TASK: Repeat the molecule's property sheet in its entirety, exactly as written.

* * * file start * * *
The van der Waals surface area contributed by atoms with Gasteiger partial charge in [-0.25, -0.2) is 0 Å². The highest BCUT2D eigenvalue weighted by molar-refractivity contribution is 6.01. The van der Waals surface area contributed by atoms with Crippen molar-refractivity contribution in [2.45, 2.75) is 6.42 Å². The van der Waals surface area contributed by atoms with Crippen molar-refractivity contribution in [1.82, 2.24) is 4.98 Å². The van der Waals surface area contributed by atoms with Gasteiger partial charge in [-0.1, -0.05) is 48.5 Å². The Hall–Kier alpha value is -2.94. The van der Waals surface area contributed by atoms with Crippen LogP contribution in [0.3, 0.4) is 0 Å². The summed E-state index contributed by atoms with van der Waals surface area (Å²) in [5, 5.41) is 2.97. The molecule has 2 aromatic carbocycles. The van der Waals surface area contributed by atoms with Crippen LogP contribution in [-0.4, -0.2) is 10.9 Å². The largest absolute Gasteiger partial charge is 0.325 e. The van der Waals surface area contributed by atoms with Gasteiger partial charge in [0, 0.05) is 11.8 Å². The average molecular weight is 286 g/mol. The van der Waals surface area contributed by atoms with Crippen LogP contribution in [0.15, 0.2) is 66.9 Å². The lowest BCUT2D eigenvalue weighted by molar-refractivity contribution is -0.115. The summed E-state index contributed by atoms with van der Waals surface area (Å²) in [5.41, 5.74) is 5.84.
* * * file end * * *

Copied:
The van der Waals surface area contributed by atoms with Gasteiger partial charge in [-0.25, -0.2) is 0 Å². The highest BCUT2D eigenvalue weighted by molar-refractivity contribution is 6.01. The van der Waals surface area contributed by atoms with Crippen molar-refractivity contribution in [2.45, 2.75) is 6.42 Å². The van der Waals surface area contributed by atoms with Crippen molar-refractivity contribution in [1.82, 2.24) is 4.98 Å². The van der Waals surface area contributed by atoms with Gasteiger partial charge in [-0.1, -0.05) is 48.5 Å². The Hall–Kier alpha value is -2.94. The van der Waals surface area contributed by atoms with Crippen LogP contribution in [0.3, 0.4) is 0 Å². The summed E-state index contributed by atoms with van der Waals surface area (Å²) in [5, 5.41) is 2.97. The molecule has 2 aromatic carbocycles. The van der Waals surface area contributed by atoms with Crippen LogP contribution in [-0.4, -0.2) is 10.9 Å². The largest absolute Gasteiger partial charge is 0.325 e. The van der Waals surface area contributed by atoms with Gasteiger partial charge in [0, 0.05) is 11.8 Å². The average molecular weight is 286 g/mol. The van der Waals surface area contributed by atoms with Crippen LogP contribution in [0.15, 0.2) is 66.9 Å². The lowest BCUT2D eigenvalue weighted by molar-refractivity contribution is -0.115. The summed E-state index contributed by atoms with van der Waals surface area (Å²) in [5.41, 5.74) is 5.84.